This article is mostly for you DIY publishers. But it's also for authors who opted to go with a small press (which may often be paired with an equally small budget). Maybe this can somehow apply to you authors who landed a really big publisher with a super swank contract (you lucky dog you) who might also resent the dreaded edit. Whoever you may be, let's get one thing straight right now. We get it, the copy-edit can be a real drag. The fun part is writing and maybe researching (really? - yeah, we know there are some of you out there) . . . and of course no author can wait to write their award acceptance speech. We're here to say what really needs to be said, so get ready for a little tough love. There are a number of self publishers out there, and even small press publishers, who notoriously cut corners on the copy-edit. This should never, ever, happen. When it comes to checking your manuscript for disconnects, grammatical errors, and typos you simply can't afford to do this yourself (or, God forbid, hire the most affordable person regardless of their qualifications).
Even if you possess some freakishly impossible traits and happen to be both an exceptional copy-editor and a talented writer, chances are you are too close to your work to be able to read it with a critical eye. The ability to read and proof objectively is necessary for a copy-editor. But going one step further, a skilled and experienced copy-editor will catch things most people never could. If you don't consider the Chicago Manual of Style to be a delightful coffee-table book and you don't have a copy of Strunk & White in your bathroom, chances are you don't have what it takes to edit your own book. Don't take this personally. Writers are typically right brained and copy-editors tend to delve into the left side of their brain while tackling the complexities of editing.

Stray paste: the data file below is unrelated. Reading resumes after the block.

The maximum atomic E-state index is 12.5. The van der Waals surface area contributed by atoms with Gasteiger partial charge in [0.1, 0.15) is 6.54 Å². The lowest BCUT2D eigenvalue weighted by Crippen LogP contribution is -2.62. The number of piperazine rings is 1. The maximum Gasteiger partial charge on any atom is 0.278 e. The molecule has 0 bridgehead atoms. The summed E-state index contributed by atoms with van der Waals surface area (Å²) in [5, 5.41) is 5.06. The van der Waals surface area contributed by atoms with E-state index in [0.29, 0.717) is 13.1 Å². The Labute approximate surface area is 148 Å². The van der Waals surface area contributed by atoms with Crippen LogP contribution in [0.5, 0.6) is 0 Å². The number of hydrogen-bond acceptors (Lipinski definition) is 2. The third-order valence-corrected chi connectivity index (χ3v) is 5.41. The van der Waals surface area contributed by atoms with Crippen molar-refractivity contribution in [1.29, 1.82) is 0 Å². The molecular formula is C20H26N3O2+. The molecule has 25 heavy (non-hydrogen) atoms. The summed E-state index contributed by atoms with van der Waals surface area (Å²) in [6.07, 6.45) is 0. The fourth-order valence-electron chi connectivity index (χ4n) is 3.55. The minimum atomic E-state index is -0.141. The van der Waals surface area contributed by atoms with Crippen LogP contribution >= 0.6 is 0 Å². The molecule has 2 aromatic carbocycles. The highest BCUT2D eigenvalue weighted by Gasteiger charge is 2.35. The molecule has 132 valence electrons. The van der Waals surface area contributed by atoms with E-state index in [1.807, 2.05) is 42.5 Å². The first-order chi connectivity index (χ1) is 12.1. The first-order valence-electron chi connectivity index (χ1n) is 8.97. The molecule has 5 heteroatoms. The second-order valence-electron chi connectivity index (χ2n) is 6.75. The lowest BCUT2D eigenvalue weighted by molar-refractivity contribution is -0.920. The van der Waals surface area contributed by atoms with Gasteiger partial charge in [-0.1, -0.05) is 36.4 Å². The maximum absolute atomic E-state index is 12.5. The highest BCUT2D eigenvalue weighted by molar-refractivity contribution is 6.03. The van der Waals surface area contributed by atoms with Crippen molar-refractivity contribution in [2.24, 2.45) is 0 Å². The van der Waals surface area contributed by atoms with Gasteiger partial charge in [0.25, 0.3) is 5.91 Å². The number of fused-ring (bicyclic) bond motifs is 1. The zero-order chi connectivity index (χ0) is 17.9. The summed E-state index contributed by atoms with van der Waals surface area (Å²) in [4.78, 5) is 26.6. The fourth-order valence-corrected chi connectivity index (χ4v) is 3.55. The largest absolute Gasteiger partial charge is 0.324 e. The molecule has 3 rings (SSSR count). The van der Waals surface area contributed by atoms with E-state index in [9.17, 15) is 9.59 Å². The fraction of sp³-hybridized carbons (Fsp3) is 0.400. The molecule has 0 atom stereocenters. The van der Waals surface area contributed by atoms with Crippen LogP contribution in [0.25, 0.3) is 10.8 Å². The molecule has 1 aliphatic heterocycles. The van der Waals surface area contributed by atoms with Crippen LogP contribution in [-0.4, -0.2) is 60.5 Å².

If you don't believe us, get your hands on a few self published books. Where, you might ask, will you find such books? Chances are you won't find one in a big box book store. There's a reason for that. Big box book stores typically won't chance taking up valuable space for books which are commonly riddled with errors. I am here to tell you, my friend, that self published books (and some indie books) tend to reinforce that stereotype. So if you want to be taken seriously as a self published author, take the time to seek out an experienced copy-editor. Dig deep into those pockets (but really, a good copy-editor is not as expensive as you might imagine) and hand over your manuscript to a professional who will help you put your best foot forward.
or . . . putting your best foot forward
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